The Seven Deadly Sins of Conducting a Survey Study

I stumbled upon this “survey analysis” on an Apple related list called “iPad Opinion Profile – iPad Personality Clash: Elites vs. Geeks”. The brief summary of this survey suggests that iPad owners are “Selfish Elites” and those who oppose the iPad are “Independent Geeks”.

It takes a bit to get an idea of what these guys did, but here is my list of the seven deadly sins of conducting a survey:

  1. don’t care about being representative, just ask some guys on, say facebook
    (the survey actually started before the iPad was released …)
  2. normalize the data – somehow
    (it says: “The survey sample was normalized to match the gender, age and personality distribution of 13-49 year olds living in the United States”), good luck!
  3. only pick a tiny fraction of the data to make things more interesting
    (the “study” only looks at 9% of the survey data and mixes owners of an iPad with those who intend to buy one …)
  4. ask a lot of unrelated questions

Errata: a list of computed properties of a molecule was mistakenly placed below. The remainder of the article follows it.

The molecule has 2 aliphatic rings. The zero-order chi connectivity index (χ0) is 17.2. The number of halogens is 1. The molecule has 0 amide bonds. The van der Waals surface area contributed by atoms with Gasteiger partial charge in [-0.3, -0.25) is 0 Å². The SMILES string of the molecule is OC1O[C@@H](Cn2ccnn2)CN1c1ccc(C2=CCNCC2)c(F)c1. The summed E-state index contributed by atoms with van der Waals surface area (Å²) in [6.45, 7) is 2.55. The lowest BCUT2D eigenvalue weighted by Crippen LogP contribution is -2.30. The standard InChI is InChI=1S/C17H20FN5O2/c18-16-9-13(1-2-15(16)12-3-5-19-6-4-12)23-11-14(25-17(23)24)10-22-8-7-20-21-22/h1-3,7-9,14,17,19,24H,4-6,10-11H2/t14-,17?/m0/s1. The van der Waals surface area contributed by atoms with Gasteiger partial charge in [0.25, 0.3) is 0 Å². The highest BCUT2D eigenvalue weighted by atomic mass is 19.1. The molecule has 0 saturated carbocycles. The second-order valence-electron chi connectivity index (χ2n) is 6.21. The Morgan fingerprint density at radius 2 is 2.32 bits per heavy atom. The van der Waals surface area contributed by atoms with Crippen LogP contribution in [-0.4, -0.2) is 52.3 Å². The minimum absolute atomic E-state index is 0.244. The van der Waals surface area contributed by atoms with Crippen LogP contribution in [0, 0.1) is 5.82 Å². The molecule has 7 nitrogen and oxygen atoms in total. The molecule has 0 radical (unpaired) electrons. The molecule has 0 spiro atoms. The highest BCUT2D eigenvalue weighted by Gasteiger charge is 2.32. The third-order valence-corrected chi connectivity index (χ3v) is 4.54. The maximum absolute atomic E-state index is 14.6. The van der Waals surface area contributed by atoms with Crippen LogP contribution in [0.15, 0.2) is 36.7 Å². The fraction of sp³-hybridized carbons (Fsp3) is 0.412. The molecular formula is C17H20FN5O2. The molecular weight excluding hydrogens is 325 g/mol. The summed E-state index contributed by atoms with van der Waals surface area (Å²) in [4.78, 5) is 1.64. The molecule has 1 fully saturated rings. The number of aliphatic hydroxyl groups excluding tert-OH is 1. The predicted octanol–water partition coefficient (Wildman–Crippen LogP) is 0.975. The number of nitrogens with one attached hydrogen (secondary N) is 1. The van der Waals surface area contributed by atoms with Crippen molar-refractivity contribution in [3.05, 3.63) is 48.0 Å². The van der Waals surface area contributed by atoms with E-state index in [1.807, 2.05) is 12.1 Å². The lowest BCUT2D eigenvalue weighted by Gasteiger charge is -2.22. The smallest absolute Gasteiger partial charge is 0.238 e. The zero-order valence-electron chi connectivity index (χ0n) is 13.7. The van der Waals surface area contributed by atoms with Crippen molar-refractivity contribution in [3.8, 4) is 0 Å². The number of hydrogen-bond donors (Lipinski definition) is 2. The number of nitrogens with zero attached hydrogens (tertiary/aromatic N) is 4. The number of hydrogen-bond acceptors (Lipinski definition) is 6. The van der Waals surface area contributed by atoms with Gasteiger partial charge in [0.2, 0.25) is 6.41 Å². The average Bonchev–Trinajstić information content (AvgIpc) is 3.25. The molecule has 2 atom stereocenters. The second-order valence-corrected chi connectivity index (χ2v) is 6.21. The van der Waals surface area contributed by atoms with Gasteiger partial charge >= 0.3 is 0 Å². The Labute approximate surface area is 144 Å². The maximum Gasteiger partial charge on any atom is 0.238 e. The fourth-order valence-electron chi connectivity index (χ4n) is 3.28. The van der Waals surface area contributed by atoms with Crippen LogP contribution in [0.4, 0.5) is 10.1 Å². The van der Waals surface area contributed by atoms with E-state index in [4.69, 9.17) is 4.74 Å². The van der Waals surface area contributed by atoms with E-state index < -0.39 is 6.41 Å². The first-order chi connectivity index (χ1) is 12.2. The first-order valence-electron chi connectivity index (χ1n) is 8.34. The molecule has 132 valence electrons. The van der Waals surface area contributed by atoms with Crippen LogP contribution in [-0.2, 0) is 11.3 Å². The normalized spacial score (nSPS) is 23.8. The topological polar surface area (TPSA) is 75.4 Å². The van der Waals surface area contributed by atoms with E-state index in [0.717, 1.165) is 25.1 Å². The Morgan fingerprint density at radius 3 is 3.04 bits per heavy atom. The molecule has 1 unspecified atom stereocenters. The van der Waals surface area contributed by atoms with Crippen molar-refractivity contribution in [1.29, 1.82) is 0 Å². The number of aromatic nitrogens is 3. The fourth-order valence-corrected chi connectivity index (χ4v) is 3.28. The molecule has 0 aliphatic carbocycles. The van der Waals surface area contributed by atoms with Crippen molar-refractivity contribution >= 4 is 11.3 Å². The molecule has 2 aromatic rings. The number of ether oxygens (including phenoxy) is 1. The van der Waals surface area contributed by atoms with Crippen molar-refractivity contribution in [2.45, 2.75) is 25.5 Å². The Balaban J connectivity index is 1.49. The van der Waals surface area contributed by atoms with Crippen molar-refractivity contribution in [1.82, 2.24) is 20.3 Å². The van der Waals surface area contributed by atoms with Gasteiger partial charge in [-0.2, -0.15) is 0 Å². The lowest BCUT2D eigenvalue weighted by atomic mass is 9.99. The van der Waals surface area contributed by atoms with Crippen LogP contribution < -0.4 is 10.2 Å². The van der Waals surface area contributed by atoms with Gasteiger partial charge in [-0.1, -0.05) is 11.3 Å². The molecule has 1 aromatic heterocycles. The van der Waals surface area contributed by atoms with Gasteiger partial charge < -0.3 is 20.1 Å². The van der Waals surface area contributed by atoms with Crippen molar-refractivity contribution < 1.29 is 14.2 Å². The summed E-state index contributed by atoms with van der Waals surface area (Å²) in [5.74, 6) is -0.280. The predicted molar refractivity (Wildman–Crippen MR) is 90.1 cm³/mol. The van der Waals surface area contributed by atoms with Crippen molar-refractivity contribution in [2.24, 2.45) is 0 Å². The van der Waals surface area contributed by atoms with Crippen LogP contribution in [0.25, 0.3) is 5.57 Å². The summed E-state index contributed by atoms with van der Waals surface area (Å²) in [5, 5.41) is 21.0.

(the question for “The Biggest Sin” is really something that haunts us, especially when thinking about touch devices)
  5. never ever show the questions you actually asked
    (no sample questionnaire is supplied)
  6. don’t mention the absolute numbers behind the results, only use ratios, which really go haywire for small numbers; compare to the undefined “average person”
    (no quantities at all, only the overall size of 20,000)
  7. only pick the findings that make a good headline and match your insinuation – never point to contradicting results
    (according to the study, iPad owners are strongest for families with many children, but are referred to being “not very kind or altruistic” – great)

Although I am neither an iPad owner, nor intend to buy one anytime soon (though donations are welcome ;-)), my verdict from the results of the study are, that iPad critics are “low stimulated, introverted, reserved, insecure, neurotic young males, tending to be aggressive and lazy, mainly found in Hawaii and Alaska”.

– sometimes I feel guilty being a statistician

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